As Congress engages in a fervent debate over federal agencies' spending plans for the upcoming fiscal year, concerns about a potential government shutdown loom large. This would mark the fourth time in the past decade that such an event has occurred.
Despite the intensity of the political conflict, it is worth noting that the amounts under discussion represent only a small fraction of the government's overall budget. Regardless of the compromise reached, the nation's rising debt deficit is unlikely to see a significant change.
A significant portion of the budget dispute revolves around nondefense discretionary spending, which accounted for approximately $910 billion in 2022 and constituted roughly 15% of the total federal budget, according to the Congressional Budget Office. Our analysis of the CBO's data earlier this year confirms that, despite the current impasse in Congress, these figures remain accurate.
Back in May, President Joe Biden and House Speaker Kevin McCarthy reached an agreement to keep the group's 2024 outlays at roughly the same level as those in 2022. This decision was part of a deal aimed at suspending the debt ceiling until 2025 to prevent a federal default.
Although some Republicans have called for further cuts, it is important to note that these proposed reductions are relatively modest—amounting to approximately $100 billion, according to The Washington Post. This figure represents less than 2% of the government's total spending, which stood at $6.3 trillion in fiscal year 2022.
In light of current projections from the Congressional Budget Office, the nation's debt has already reached a staggering $33 trillion, with an additional $19 trillion expected to accumulate over the next decade. However, if Congress were to pass a $100 billion budget cut each year for the next 10 years, it would result in a reduction of $1 trillion in the deficit.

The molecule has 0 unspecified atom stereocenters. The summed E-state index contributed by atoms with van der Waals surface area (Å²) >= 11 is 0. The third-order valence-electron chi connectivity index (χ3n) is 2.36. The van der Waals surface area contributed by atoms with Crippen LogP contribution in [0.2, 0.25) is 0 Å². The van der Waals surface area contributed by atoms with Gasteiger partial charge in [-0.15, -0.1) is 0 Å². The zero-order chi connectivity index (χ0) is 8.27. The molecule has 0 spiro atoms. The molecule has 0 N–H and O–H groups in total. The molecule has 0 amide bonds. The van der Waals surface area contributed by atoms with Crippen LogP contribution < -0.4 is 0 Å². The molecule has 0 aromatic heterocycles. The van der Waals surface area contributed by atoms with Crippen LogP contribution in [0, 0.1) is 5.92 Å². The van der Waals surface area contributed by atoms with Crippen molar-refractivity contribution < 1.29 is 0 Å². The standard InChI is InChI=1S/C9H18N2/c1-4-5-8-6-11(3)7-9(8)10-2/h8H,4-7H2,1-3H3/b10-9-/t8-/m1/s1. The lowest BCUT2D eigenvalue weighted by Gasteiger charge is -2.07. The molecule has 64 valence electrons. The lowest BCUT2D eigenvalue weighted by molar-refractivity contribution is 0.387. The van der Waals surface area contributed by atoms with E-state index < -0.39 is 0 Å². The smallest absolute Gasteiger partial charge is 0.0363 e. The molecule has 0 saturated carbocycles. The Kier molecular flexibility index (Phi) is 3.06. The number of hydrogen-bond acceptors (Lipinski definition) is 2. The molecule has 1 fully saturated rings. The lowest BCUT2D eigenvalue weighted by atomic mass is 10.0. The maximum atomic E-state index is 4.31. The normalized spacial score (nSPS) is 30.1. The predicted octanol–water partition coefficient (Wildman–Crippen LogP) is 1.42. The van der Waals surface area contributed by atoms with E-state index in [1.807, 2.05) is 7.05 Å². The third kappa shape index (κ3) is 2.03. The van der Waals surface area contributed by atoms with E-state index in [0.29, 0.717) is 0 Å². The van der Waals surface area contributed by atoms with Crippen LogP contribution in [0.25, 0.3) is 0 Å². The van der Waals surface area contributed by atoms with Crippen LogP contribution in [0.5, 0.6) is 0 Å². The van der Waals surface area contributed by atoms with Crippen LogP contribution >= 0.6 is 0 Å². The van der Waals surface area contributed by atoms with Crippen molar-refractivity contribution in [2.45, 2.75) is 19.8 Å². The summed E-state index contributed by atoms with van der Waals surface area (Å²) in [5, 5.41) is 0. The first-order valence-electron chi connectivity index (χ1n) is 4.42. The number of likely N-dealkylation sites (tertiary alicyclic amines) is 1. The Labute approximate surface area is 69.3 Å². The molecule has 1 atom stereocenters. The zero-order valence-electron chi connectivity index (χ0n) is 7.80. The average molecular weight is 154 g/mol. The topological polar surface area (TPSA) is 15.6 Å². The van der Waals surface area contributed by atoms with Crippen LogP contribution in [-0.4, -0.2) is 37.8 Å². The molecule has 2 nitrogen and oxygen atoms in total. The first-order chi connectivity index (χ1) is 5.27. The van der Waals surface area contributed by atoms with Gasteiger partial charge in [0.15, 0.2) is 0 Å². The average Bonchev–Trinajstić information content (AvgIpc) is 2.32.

Our examination of the CBO's 10-year projection of the U.S. budget and economy has yielded five comprehensive charts to shed light on the current debt situation.
Over the next decade, the federal government is projected to accumulate $65 trillion in revenue. More than half of this amount will be derived from individual income taxes, while approximately one-third will come from payroll taxes.
Unfortunately, the country is set to continue spending more than it collects. Rising interest payments, substantial federal stimulus bills, and the mounting costs associated with Social Security and Medicare benefits for retiring baby boomers are among the government's largest expenditure items.
The Department of Health and Human Services: America's Biggest Spender
The Department of Health and Human Services (HHS) stands as the leading federal agency in terms of projected expenditure for the next decade. Trailing behind are the Social Security Administration and the Treasury Department.
In 2023 alone, the Congressional Budget Office (CBO) estimates a considerable $1.4 trillion deficit between government spending and tax revenue. Over the next ten years, this annual deficit is predicted to escalate, peaking at $2.7 trillion in 2033.
Shocking statistics reveal that the projected deficit for 2033 would amount to 6.9% of the gross domestic product—the highest level recorded since 1946, except for five exceptional instances. Adding to this worry, cumulative public debt is expected to reach 118% of GDP by 2033, marking an all-time high.
Public debt encompasses all federal debt held by various entities outside the U.S. government, excluding Federal Financing Bank securities. This includes individuals, corporations, state or local governments, and foreign governments.
Jim Reid, head of global fundamental credit strategy at Deutsche Bank, believes that these projections might be too optimistic. He highlights that they are based on assumptions of consistent economic growth and a 10-year Treasury yield remaining relatively stable around 3.8%. Reid cites the example of 2009 projections, which greatly underestimated the actual debt as a percentage of GDP for 2023.
Considering the soaring public debt combined with rising interest rates over the past year and a half, the government will inevitably have to allocate more funds to interest payments in the coming decade. Net interest on public debt is projected to account for 14% of the federal government's total spending by 2033.
According to Reid, the last time net interest had such a significant share of federal spending was in the mid-to-late 1980s. During that time, Washington began prioritizing deficit reduction, but the process was gradual and spanned several years.